Referring again to FIG. 5, symbolically the eye point or viewpoint 20 may take the form of an aircraft traversing a terrain represented by the height field data (skin 16, FIG. 1) and correlated to the level maps L1-Ln (FIG. 5). As the aircraft moves with respect to coordinates of the grid 14 (FIG. 1), fresh terrain is introduced along with related fresh texture data. Accordingly, the system maintains a traveling envelope of active data in memory including height field data and terrain texture data in the form of level maps L1-Ln. The system of paging data into memory for maps L1-Ln in accordance with movement of the viewpoint 20 will now be considered with reference to FIG. 9.
The viewpoint 20 (FIG. 5) is symbolized in plan view with respect to the level map L1 by an aircraft silhouette 70 (FIG. 9). Specifically, two representations of the map L1 are shown, designated at times T1 and T2, reflecting two different points in the travel of the aircraft 70 over the coordinate grid. Note that the active level map L1 is simplified indicating only an eight-by-eight grid of sixty-four texels.
Essentially, the representations at times T1 and T2 illustrate the contents of active memory for the map L1 at two distinct times, coinciding to specific positions of the viewpoint 20 symbolized by the aircraft 70. Texels in maps represented at the times T1 and T2 are designated by column and row, specifically, columns C12 through C19 and rows R1 through R8. The representation of time T1 locates the aircraft 70, traveling to the right in row R4, at column C15. Accordingly, in the representation of time T1, a forward view from the aircraft 70 encompasses the texels located in columns C16, C17, C18 and C19. Consequently, those texels are utilized to map the terrain as explained and illustrated above. Of course, data for each of the other level maps L1-Ln are similarly available, and, as indicated above, a substantially greater number of texels likely would be present in an operating system.
By keeping track of a reference viewpoint on the map, e.g., the coordinate locations of aircraft 70, to update the texel array, new data simply is written over the prior data in active memory at locations furthest behind the eye point. No other data in the maps needs to be changed. As the eye point is moved through the database, data automatically is paged to maintain the eye point (aircraft 70) in the center of the active texture maps.
Because the next to the highest level map has texels representing twice the area of the highest level, it need be paged only half as often. The third level map need be paged only one-fourth as often as the highest level map and thus all levels can be paged in twice the time required for the highest level map only. Consequently, ordinary disk bandwidths are fast enough to move through the basic database accommodating travel of a very fast aircraft. The paging operation will now in considered in further detail.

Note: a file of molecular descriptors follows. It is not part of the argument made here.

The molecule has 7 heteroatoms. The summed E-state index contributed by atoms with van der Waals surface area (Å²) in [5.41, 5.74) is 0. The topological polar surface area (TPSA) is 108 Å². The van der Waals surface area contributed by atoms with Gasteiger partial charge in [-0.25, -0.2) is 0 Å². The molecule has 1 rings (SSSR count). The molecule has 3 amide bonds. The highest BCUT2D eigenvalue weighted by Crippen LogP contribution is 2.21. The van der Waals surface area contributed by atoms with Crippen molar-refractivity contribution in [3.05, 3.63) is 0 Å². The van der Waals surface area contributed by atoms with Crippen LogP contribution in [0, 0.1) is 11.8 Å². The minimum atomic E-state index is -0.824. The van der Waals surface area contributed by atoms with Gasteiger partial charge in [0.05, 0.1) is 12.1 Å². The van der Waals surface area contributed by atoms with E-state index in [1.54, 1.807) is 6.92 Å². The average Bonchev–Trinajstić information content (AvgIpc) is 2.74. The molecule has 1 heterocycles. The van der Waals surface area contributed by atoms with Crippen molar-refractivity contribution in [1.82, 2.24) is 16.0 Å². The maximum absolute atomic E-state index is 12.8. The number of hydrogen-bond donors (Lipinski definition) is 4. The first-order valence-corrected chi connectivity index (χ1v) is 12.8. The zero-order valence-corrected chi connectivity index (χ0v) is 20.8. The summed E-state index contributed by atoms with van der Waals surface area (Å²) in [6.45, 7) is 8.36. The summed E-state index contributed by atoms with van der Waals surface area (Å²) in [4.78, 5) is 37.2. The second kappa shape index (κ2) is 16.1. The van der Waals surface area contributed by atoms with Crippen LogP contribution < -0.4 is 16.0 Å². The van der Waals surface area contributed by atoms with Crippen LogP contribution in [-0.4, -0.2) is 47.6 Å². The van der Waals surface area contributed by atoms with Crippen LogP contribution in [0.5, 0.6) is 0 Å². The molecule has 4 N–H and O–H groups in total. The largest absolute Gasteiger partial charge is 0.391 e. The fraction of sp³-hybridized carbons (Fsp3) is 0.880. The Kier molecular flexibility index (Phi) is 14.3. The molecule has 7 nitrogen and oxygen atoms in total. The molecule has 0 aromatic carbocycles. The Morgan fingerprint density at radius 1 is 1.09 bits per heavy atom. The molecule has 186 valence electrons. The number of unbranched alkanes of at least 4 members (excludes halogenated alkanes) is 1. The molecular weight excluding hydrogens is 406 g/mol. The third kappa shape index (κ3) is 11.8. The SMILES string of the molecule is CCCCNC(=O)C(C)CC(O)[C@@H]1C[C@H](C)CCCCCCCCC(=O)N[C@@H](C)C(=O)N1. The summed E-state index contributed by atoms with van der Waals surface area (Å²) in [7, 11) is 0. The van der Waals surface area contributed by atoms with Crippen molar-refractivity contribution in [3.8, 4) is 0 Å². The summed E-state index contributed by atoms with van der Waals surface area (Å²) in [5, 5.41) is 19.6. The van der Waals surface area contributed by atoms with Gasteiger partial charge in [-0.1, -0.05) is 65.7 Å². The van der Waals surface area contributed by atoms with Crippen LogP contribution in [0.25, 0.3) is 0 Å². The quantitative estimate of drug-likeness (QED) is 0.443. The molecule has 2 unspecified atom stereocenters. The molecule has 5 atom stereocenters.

As the aircraft 70 moves from the column 15 to the column 16, as indicated by an arrow 74, the texels of column 12 become obsolete. Accordingly, in the memory space, column C12 is replaced by a fresh column of texels, specifically, column C20, as indicated by the charge 76. Consequently, in representing a forward display from the aircraft 70 (now in column C16) the texels of columns C17, C18, C19 and C20 are available. A wrap-around arrow 76 indicates the path. Thus, fresh columns are paged into memory maintaining the pertinent terrain data accessible for computing a representative view from the aircraft 70.
Assume now that from a time T1 to a time T2, the aircraft 70 has moved forward (left to right) from column 15 through the columns C16, C17, C18 and C19, with the result that forward views are provided utilizing texels as indicated in the following chart.
______________________________________CHART 1VIEWPOINT (AIRCRAFT 70) FORWARD VIEWLOCATION (COLUMN) TEXELS______________________________________C15 C16, C17, C18, C19C16 C17, C18, C19, C20C17 C18, C19, C20, C21C18 C19, C20, C21, C22C19 C20, C21, C22, C23C20 C21, C22, C23, C24______________________________________
When the aircraft 70 moves from the column C19 to the column C20, a wrap-around operation occurs as illustrated in the representation for time T2. Accordingly, the aircraft 70 appears in the column C20 with forward view texels available from the columns C21, C22, C23 and C24. Thus, depending on the displacement of the aircraft 70 (eye point), fresh columns or rows are paged into active memory, written over old data and are readily available for texturing height field images. As will be apparent, flight paths diagonal to the grid maps L1-Ln will result in paging both columns and rows of fresh data to maintain pertinent texture information available.
In view of the above descriptions of processing operations attendant the disclosed system, an embodiment of the system will be now be considered with reference to FIG. 10. A comprehensive height-field database (FIG. 1) is contained in a storage 102 (left, FIG. 10) while a texture database is contained in a storage 104. Generally, the storage 102 contains an extensive height field defining an extremely large area of terrain. Data for texturing the terrain, in one form or another, is contained in the storage 104.
The texture data may take the form of texture maps as explained above or may involve theme data accommodating the use of theme cells to construct texture data in accordance with previously proposed systems. A theme cell texturing system is disclosed in U.S. patent application Ser. No. 08/088,447 entitled IMAGE TEXTURING SYSTEM HAVING THEME CELLS, Michael Cosman and Thomas Brown, hereby incorporated by reference. Essentially, in theme cell texturing, texture is synthesized based on characteristics and generic terrain.